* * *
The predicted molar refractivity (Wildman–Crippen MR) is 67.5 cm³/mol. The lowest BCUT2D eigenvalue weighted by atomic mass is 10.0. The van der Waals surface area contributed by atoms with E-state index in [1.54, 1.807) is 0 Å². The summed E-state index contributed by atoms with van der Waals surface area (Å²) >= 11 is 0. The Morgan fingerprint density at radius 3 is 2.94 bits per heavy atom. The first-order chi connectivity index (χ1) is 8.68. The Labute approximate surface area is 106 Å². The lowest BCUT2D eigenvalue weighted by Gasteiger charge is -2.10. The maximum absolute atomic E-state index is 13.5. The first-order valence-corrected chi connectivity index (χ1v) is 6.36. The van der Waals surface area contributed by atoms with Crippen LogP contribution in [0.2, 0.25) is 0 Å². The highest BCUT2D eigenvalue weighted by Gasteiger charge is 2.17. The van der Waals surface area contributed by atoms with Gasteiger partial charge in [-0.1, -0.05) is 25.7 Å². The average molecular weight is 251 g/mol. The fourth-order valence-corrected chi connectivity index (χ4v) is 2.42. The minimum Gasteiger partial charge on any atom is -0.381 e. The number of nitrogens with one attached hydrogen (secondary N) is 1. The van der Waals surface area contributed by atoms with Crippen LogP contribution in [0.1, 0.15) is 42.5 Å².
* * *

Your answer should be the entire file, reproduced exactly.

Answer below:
The predicted molar refractivity (Wildman–Crippen MR) is 67.5 cm³/mol. The lowest BCUT2D eigenvalue weighted by atomic mass is 10.0. The van der Waals surface area contributed by atoms with E-state index in [1.54, 1.807) is 0 Å². The summed E-state index contributed by atoms with van der Waals surface area (Å²) >= 11 is 0. The Morgan fingerprint density at radius 3 is 2.94 bits per heavy atom. The first-order chi connectivity index (χ1) is 8.68. The Labute approximate surface area is 106 Å². The lowest BCUT2D eigenvalue weighted by Gasteiger charge is -2.10. The maximum absolute atomic E-state index is 13.5. The first-order valence-corrected chi connectivity index (χ1v) is 6.36. The van der Waals surface area contributed by atoms with Crippen LogP contribution in [0.2, 0.25) is 0 Å². The highest BCUT2D eigenvalue weighted by Gasteiger charge is 2.17. The van der Waals surface area contributed by atoms with Gasteiger partial charge in [-0.1, -0.05) is 25.7 Å². The average molecular weight is 251 g/mol. The fourth-order valence-corrected chi connectivity index (χ4v) is 2.42. The minimum Gasteiger partial charge on any atom is -0.381 e. The number of nitrogens with one attached hydrogen (secondary N) is 1. The van der Waals surface area contributed by atoms with Crippen LogP contribution in [0.1, 0.15) is 42.5 Å².